Optimize Your Project Schedule With Wireless Concrete Maturity Sensors

SmartRock wireless sensor labeling
SmartRock wireless sensor labeling

The construction industry is often described as being “slow”. Often this refers to how long it takes to complete a project, especially when multiple industry specialists are involved. However, more and more the construction industry has been referred to as “slow to adopt new technology.

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This is especially true when testing the compressive strength of concrete. Currently, the most common practice is to use cylinder break tests. However, this process is not exactly accurate and reliable. Many factors, such as curing conditions, the size of the cylinders compared to the onsite slab, and improper handling and transportation of field-cured cylinders from a jobsite to a testing facility can skew the strength data of the specimen. This results in a weak concrete element. Despite that, engineers, contractors, and project managers are reluctant to adopt new technological advancements on their jobsite, such as wireless maturity sensors.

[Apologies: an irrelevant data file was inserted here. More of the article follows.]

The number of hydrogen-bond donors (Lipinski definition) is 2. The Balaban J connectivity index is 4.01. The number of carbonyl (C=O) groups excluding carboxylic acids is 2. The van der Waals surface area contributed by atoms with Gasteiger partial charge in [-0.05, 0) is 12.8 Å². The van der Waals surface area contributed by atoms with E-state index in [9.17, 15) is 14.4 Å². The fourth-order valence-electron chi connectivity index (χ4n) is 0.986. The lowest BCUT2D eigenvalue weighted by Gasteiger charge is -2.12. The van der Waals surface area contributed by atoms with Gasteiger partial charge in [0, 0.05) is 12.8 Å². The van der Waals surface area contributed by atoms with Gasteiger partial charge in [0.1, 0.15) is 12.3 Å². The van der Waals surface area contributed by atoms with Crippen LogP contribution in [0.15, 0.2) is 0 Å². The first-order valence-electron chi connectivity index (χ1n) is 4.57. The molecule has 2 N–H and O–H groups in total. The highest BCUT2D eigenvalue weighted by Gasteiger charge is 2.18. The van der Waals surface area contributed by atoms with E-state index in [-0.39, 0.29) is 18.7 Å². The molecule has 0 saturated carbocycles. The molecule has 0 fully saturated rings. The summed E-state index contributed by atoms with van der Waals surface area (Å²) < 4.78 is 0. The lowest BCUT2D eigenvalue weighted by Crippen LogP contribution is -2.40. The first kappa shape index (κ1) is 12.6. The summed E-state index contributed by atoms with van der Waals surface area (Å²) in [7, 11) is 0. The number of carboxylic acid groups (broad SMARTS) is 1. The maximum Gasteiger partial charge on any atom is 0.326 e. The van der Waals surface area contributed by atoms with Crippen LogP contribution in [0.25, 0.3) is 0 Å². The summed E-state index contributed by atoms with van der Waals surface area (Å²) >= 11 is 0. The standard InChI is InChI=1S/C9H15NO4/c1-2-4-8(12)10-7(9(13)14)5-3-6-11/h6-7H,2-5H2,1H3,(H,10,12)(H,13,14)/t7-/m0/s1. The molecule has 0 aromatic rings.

What Are Wireless Maturity Sensors?

Using cylinder break tests to monitor the strength of your concrete requires some patience. Not only does it take time to cast the cylinders and arrange for a lab to test their strength, it takes an additional three days before you receive any results. But, with wireless sensors, like SmartRock®, you are updated in real-time on the early-age strength of your concrete based on the maturity method. Once secured on the formwork and embedded in the concrete, these sensors measure the temperature of your slab and correlate this data to the concrete’s strength based on the maturity equation, according to ASTM C1074. This data is easily and quickly updated in the SmartRock® app on your mobile device so you always know the temperature and strength of your in-situ element.

Read more about the pros and cons of cylinder break tests Here

Why You Should Use Wireless Maturity Sensors on Your Jobsite


Adopted by numerous DOTs and building codes, wireless maturity sensors have been proven to be extremely beneficial in over 4,000 projects worldwide. With these sensors, concrete temperature and strength is continuously logged, making the data more accurate than ever. Having this information available to you at all times allows you to better track and control the quality of your structure. Therefore, if a problem occurs regarding the concrete’s curing conditions, you and your team will be notified immediately. This allows for quick and well-informed decision-making. In cases of structural failure, this constant logging of information can reduce liability. Additionally, generating reports that are easy to understand and share also allows for this data to be sent to any stakeholders right from your mobile device through the Giatec360 cloud.

Project Managers